The CDC’s Advisory Committee on Immunization Practices voted unanimously to recommend routine use of the Gardasil vaccine in 11- and 12-year-old boys to fight the sexually transmitted human papillomavirus (HPV) which has been linked to cancer in both males and females. In the past, the CDC gave doctors the freedom to vaccinate boys, but opted not to recommend routine vaccination. The committee is now awaiting official CDC approval on this new recommendation.
The HPV vaccinations made by Merck and GlaxoSmithKline are currently reccomended for girls and women between ages 11 and 26.
A statement released by the CDC says that the vaccine will protect males against HPV-related conditions and cancers and can also protect women from contracting the virus via sexual contact with men.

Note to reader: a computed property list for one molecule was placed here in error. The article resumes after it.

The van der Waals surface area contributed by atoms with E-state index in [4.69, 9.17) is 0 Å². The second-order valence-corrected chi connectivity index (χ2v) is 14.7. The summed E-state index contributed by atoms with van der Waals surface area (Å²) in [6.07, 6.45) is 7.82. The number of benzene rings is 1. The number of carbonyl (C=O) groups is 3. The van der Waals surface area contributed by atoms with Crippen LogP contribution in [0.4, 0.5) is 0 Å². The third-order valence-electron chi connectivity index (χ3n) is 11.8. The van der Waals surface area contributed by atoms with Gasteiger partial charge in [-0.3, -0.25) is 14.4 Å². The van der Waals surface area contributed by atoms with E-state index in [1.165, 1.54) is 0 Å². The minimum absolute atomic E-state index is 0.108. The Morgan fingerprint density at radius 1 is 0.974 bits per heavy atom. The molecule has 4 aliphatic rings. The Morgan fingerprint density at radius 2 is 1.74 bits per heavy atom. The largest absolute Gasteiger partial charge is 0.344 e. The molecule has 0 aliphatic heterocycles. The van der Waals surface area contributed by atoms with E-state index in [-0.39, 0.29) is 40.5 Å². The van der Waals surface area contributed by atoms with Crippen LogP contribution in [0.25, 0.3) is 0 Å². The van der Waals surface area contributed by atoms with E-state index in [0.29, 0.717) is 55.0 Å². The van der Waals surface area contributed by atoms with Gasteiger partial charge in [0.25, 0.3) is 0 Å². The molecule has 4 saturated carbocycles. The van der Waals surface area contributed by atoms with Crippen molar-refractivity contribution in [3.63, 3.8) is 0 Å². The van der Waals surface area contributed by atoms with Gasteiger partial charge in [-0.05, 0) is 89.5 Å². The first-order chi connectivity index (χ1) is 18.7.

Republican presidental hopeful Michele Bachmann made an unfounded charge that the vaccine may cause “mental retardation” at a recent debate, taking a clear shot at rival Govenor Rick Perry, who had attempted to make the drug part of a mandatory school vacination program in his home state of Texas. Drug maker Merck has donated sizable amounts of cash to Perry in the past, raising serious concerns over his endorsement of the vaccine.
HPV is linked to oral, penile and anal cancers in men, cervical cancer in women and genital warts in both genders. The panel has not yet announced if or when it will recommend the vaccine for young men between the ages of 13 and 26.